by Joel Smith
Fantasy baseball has ruined me. I used to be a maniac for this game - a purist, a fanatic, the type of person who invested in the baseball diamond the kind of high faith and devotion that Catholics invest in their cathedrals. Warm blue skies, the smell of freshly mowed grass, the crack of the bat, all of that. I read David James Duncan's The Brothers K every summer. As a kid, I idolized Willie Mays, Lou Gehrig, and Ken Griffey Jr. I played second base on my perennial loser of a Little League team; though I was terrified of being hit by a pitch, there was nothing like backhanding a blistering ground ball and wheeling around to make the throw to first. I lived for the violet dusk of the seventh inning, the encouraging murmurs of the infielders, the crooked angles and odd numbers of the scorecard.
But I'm sitting here tonight at the home opener for the Spokane Indians, here in the cheap seats with the families and the eager, be-gloved boys, and the stadium's packed and it's 80 degrees out and they're singing the national anthem, and here come the Indians charging out onto the field. I've got my scorecard on my knee. I'm close enough to hear the pop of the opening pitch against the catcher's glove.
And all I can think about is how Randy Johnson must be doing against the Mets right now.
I thought joining Yahoo's fantasy baseball league would be a natural extension of my love for the game, a way to get even more involved. And for a while it was. As a manager, I got to draft major league players onto my own team, trade them, shuffle them around in my roster, then cross my fingers and wait for their numbers - produced out on the real diamonds, on the real grass - to register for my online fantasy team. Every day last year, I checked the Web site to analyze my stats, examine who was slumping and who was surging. I watched as Miguel Tejada and Adrian Beltre powered my team up through the standings, leaving my competitors (my brother and his friends) far behind until I, the rookie manager, won the league championship.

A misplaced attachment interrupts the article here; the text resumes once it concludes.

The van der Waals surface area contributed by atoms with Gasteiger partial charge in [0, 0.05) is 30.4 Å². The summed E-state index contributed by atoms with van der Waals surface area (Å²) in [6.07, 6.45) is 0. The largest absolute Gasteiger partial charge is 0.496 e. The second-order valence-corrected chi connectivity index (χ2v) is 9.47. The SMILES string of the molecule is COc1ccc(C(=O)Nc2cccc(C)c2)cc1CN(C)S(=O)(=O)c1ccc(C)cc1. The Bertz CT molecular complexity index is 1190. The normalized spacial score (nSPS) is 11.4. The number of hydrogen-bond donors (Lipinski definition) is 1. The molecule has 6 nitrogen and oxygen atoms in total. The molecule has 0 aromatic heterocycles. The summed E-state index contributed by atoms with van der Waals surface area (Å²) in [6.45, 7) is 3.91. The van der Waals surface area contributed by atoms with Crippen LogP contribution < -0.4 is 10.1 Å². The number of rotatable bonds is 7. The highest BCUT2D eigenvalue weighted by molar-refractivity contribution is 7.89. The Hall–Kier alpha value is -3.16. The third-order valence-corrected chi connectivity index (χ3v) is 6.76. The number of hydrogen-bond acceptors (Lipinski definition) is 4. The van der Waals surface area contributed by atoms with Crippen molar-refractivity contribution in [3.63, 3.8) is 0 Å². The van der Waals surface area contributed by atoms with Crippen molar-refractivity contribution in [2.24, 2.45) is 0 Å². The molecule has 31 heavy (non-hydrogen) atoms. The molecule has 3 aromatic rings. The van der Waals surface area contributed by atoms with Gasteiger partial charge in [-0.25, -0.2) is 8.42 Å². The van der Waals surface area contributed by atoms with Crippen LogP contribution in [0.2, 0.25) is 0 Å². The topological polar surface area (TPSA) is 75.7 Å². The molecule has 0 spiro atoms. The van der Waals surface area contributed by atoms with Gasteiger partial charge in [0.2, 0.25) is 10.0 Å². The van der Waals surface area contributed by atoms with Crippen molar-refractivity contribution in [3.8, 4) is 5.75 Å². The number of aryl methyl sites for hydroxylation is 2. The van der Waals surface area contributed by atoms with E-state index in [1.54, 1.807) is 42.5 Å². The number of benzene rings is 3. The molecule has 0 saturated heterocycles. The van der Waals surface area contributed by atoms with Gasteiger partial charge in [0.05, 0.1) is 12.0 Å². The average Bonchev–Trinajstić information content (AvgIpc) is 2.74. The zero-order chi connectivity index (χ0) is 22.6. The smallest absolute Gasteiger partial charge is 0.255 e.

It sounds like a baseball fan's dream come true, but there's a catch, because the fantasy manager's world is limited to what's on a computer screen. That is: to numbers. There's no grass, no blue sky, no barrel-chested beer vendor. It's all numbers, digital scribblings that are supposed to represent real sweat and swings and lunges, sore arms and dirt-streaked trousers. A baseball player's love life is meaningless; his fears and aspirations are irrelevant to your pursuit of a win. The fantasy manager resembles, more than any rowdy loud-mouthed super-fan, a Wall Street stockbroker, watching wild-eyed as his precious numbers trickle in and pile up.
And so, when Terry Blunt lifted a triple off of Everett's pitcher to drive in three runs in the fourth inning, it brought me to my feet. But who's this Terry Blunt, anyway? That triple, that roar of the crowd, that runner's beating heart, didn't score me a single statistic. What mattered was Randy Johnson, my team's starting pitcher, standing on a mound in far-off New York, throwing delicious Ks into my fantasy world.
I left Avista Stadium at the end of the fifth with the kind of soreness only the cheap seats can give you and raced home to my computer. Randy didn't get the win. The Indians did.